Piero Scaruffi(Copyright © 2013 Piero Scaruffi | Legal restrictions )
These are excerpts and elaborations from my book "The Nature of Consciousness"
There exist two main brands of dualism: "substance" dualism (the mind is a different substance altogether from the brain), and "property" dualism. According to the latter, the mind is the same substance as the brain, but comes from a class of properties that are exclusive of the brain. The main version of property dualism is "supervenience" theory.
"Supervenience" is used to express the fact that a domain is fully determined by another domain. For example, biological properties "supervene" (or "are supervenient") on physical properties, because the biological properties of a system are determined by its physical properties. Biological and physical properties of an organism are different sets of properties, but the physical ones determine the biological ones. Nonetheless, one can study only the biological properties and never deal with the physical ones.
The Korean-born philosopher Jaegwon Kim (“Concepts of Supervenience,” 1984) applied the concept to mind: mental properties are supervenient on physical (neural) properties. According to Kim, then, the mental is supervenient on the physical just like the macroscopic properties of objects supervene on their microscopic structures. Intuitively this means that mind is to brain what lightning is to electrically charged particles: the same phenomenon, that presents itself in two different ways.
Kim's supervenience defines a relationship between mental and physical, and it also defines some constraints. A mental state cannot correspond to two different physical states. Two brains can't be in the same mental state and be in different physical states. Mental states depend on corresponding neural states: any change in mental states must be matched by a corresponding change in physical states. Mental states "are" neural states, the same way that electricity "is" electrons.
One can organize nature in a hierarchy, starting with elementary particles and ending with consciousness. At each level some properties apply, but at the immediately higher level some other properties apply. For example, electrons have mass and spin, but electricity has potential and intensity. Chemical compounds have density and conductivity, whereas biological organisms have growth and reproduction. At each level a new set of properties "emerge": the weak force at the elementary particle level, viscosity at the molecular level, metabolism at the biological level, and so forth; and consciousness at the cognitive level.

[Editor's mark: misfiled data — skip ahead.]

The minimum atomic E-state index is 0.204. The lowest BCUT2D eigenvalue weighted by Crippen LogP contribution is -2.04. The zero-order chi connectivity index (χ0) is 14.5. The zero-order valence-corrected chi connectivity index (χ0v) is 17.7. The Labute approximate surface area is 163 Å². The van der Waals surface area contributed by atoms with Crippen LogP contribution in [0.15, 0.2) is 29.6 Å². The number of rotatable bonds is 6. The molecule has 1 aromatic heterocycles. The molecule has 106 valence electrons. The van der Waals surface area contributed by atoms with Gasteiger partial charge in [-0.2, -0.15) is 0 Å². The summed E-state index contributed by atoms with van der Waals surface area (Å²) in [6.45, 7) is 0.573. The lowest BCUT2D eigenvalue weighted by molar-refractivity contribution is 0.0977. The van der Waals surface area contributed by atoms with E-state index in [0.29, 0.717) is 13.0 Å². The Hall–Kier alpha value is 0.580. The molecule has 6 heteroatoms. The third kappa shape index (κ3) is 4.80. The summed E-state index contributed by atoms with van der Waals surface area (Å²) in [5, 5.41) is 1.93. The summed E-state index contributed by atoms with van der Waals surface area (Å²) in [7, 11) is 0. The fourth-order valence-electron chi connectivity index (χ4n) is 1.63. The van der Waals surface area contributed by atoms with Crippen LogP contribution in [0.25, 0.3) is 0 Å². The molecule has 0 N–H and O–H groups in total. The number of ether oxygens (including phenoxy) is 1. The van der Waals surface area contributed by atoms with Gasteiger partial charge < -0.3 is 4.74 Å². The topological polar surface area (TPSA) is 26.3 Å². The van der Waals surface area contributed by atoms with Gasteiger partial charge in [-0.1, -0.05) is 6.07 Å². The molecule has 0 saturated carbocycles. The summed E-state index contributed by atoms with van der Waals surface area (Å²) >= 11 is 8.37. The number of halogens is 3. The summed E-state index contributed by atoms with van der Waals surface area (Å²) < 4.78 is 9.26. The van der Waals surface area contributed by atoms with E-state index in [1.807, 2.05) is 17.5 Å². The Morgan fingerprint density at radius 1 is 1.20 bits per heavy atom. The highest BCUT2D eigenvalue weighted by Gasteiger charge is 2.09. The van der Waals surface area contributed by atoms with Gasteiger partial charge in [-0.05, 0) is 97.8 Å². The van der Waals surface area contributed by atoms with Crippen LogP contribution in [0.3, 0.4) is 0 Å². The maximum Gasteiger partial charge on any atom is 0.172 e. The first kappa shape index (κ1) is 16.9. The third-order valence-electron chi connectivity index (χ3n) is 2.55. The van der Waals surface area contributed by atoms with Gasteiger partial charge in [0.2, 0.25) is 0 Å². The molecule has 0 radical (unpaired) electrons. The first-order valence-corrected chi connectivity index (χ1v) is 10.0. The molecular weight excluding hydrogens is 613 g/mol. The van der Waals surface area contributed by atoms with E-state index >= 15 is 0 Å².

The British philosopher Charles Dunbar Broad had already showed in the 1920s that the universe is inherently layered and that each layer yields the following layer but cannot explain the new properties that emerge with it.
Supervenience takes it for granted that nature works this way, but offers no explanation of why, at a higher level, we would find electricity instead of, say, “huicity” or “flowixity” (imaginary properties): why and how just those properties? Why and how does the mind emerge from the brain? Ultimately, this is the dilemma of "mental causation": how does the brain cause the mind? In general, this is the dilemma of "second-order properties": how do properties at one level cause properties at another level?
John Searle (who believes that minds are high-level features of brains) admits supervenience to the extent that it is causal: the same neural states are also the same mental states because the former cause the latter. Searle thus reduces supervenience to causality. But Kim does not impose any causal relationship: the relationship between the mental and the neural is analogous to the relationship between the usefulness of an object and the features that make it useful: those features do not "cause" its usefulness, they "constitute" its usefulness.
All facts of the universe depend (and are therefore supervenient) on physical facts, but the nature of such "dependence" is not trivial, according to the Australian philosopher David Chalmers. Properties that are supervenient on the physical world can normally be reduced to it (i.e., explained in terms of it), but consciousness is not truly, completely supervenient on the neural, and therefore it cannot be reduced to the neural. Consciousness is to some extent supervenient on the physical, but (by the nature of its kind of supervenience) it cannot be explained in physical terms.
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